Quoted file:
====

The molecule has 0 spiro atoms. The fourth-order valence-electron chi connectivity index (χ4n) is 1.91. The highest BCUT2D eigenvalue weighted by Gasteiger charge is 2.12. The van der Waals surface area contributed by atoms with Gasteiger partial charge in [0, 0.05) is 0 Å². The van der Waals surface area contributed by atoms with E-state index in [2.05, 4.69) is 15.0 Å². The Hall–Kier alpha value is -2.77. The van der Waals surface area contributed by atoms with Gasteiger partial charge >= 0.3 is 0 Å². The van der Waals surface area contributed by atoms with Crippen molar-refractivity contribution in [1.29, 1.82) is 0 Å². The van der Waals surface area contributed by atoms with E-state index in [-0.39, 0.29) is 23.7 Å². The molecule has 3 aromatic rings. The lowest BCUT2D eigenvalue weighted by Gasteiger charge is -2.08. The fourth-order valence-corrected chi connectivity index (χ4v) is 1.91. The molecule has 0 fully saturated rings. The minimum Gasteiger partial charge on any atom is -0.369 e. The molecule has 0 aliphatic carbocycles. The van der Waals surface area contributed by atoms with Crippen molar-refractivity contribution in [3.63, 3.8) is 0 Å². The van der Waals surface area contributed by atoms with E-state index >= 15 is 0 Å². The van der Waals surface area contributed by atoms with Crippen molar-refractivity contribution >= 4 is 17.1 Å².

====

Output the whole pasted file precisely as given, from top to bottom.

The molecule has 0 spiro atoms. The fourth-order valence-electron chi connectivity index (χ4n) is 1.91. The highest BCUT2D eigenvalue weighted by Gasteiger charge is 2.12. The van der Waals surface area contributed by atoms with Gasteiger partial charge in [0, 0.05) is 0 Å². The van der Waals surface area contributed by atoms with E-state index in [2.05, 4.69) is 15.0 Å². The Hall–Kier alpha value is -2.77. The van der Waals surface area contributed by atoms with Gasteiger partial charge >= 0.3 is 0 Å². The van der Waals surface area contributed by atoms with Crippen molar-refractivity contribution in [1.29, 1.82) is 0 Å². The van der Waals surface area contributed by atoms with E-state index in [-0.39, 0.29) is 23.7 Å². The molecule has 3 aromatic rings. The lowest BCUT2D eigenvalue weighted by Gasteiger charge is -2.08. The fourth-order valence-corrected chi connectivity index (χ4v) is 1.91. The molecule has 0 fully saturated rings. The minimum Gasteiger partial charge on any atom is -0.369 e. The molecule has 0 aliphatic carbocycles. The van der Waals surface area contributed by atoms with Crippen molar-refractivity contribution in [3.63, 3.8) is 0 Å². The van der Waals surface area contributed by atoms with E-state index >= 15 is 0 Å². The van der Waals surface area contributed by atoms with Crippen molar-refractivity contribution >= 4 is 17.1 Å².